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Plasma and platelet serotonin concentrations in healthy dogs and dogs with myxomatous mitral valve disease



Plasma and platelet serotonin concentrations in healthy dogs and dogs with myxomatous mitral valve disease



Journal of Veterinary Cardiology 16(3): 155-162



Serotonin has been implicated in canine myxomatous mitral valve disease (MMVD); however, the sources of serotonin have not been fully elucidated. This study compared the concentration of serotonin in plasma and platelets of normal healthy small breed dogs with predisposition to MMVD and dogs with naturally occurring MMVD. 43 small-breed client-owned dogs with an approximate weight of <10 kg and age of 6 years or above were divided into 2 groups: a healthy control group (n = 20) and a group with echocardiographic evidence of MMVD (n = 23). 5 ml samples of blood were collected. Plasma and platelets were separated by centrifugation and assayed for serotonin measured by enzyme linked immunosorbent assay (ELISA). Median plasma serotonin concentration was not significantly different (p = 0.3630) between normal healthy dogs (3.7 ng/ml) and dogs with MMVD (4.3 ng/ml). Males had higher plasma serotonin concentration than females (4.7 and 2.9 ng/ml respectively, p = 0.0043). Platelet serotonin concentration was not different between healthy dogs and dogs with MMVD (128.6 ng/10⁹ platelets and 176.6 ng/10⁹ platelets respectively, p = 0.4575). Age, echocardiographic indices and platelet count showed no correlation with plasma or platelet serotonin concentration. Circulating plasma serotonin is unlikely a major source of serotonin signaling in canine MMVD. Platelets could be a source of serotonin in canine MMVD through platelet adhesion to the mitral valve; however, the amount of serotonin stored in platelets of healthy dogs and dogs with MMVD is not different.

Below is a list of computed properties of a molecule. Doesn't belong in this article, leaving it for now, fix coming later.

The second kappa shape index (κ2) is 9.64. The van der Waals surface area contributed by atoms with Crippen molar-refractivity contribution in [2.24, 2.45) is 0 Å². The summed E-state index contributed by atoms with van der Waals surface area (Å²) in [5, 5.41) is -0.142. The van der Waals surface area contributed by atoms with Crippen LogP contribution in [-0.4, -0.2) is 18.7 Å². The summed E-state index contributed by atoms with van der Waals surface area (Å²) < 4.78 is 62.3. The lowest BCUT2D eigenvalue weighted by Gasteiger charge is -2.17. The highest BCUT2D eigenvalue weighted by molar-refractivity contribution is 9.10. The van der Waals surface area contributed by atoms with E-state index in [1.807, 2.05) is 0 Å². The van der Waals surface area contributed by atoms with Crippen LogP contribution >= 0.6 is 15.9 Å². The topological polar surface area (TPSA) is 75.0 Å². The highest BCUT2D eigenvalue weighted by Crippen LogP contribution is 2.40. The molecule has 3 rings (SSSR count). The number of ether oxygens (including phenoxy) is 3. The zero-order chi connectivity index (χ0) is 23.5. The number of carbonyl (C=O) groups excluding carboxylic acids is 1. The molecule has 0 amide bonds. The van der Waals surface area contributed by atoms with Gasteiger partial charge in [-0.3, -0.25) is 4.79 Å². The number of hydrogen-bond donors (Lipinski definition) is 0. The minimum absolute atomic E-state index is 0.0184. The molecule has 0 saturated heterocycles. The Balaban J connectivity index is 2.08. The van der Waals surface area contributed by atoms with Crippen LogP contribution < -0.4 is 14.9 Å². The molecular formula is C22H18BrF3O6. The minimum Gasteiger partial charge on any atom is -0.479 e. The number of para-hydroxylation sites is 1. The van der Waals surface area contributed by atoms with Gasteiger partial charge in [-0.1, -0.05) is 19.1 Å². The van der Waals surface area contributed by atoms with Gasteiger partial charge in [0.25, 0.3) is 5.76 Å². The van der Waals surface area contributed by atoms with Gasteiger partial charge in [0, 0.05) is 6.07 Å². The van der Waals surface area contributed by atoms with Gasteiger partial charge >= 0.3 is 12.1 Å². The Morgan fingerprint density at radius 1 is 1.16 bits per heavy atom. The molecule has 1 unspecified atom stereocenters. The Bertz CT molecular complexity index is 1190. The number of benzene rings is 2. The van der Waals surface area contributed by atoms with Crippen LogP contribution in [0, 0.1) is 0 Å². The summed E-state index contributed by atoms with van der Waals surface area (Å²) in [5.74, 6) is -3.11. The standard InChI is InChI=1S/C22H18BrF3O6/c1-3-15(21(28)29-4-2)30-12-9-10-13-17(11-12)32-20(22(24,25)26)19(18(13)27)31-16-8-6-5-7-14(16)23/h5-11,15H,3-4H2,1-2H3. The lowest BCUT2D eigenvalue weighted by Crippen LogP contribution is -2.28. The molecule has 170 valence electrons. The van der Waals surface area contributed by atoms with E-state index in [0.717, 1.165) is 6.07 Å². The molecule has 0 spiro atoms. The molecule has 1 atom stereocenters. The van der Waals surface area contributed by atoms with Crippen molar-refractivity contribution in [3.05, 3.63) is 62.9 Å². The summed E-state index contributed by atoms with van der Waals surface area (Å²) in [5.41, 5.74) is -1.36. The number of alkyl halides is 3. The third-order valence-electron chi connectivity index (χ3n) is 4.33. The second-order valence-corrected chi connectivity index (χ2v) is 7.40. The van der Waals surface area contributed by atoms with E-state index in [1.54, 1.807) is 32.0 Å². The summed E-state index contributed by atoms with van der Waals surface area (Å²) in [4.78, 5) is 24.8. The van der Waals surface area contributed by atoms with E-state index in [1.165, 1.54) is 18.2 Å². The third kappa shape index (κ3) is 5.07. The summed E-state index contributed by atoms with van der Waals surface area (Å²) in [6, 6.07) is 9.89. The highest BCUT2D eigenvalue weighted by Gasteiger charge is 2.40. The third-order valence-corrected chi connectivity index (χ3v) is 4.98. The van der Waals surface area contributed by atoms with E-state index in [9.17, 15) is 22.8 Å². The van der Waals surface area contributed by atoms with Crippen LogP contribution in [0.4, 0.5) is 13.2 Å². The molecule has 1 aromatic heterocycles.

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Accession: 055019116

Download citation: RISBibTeXText

PMID: 25127665

DOI: 10.1016/j.jvc.2014.05.003


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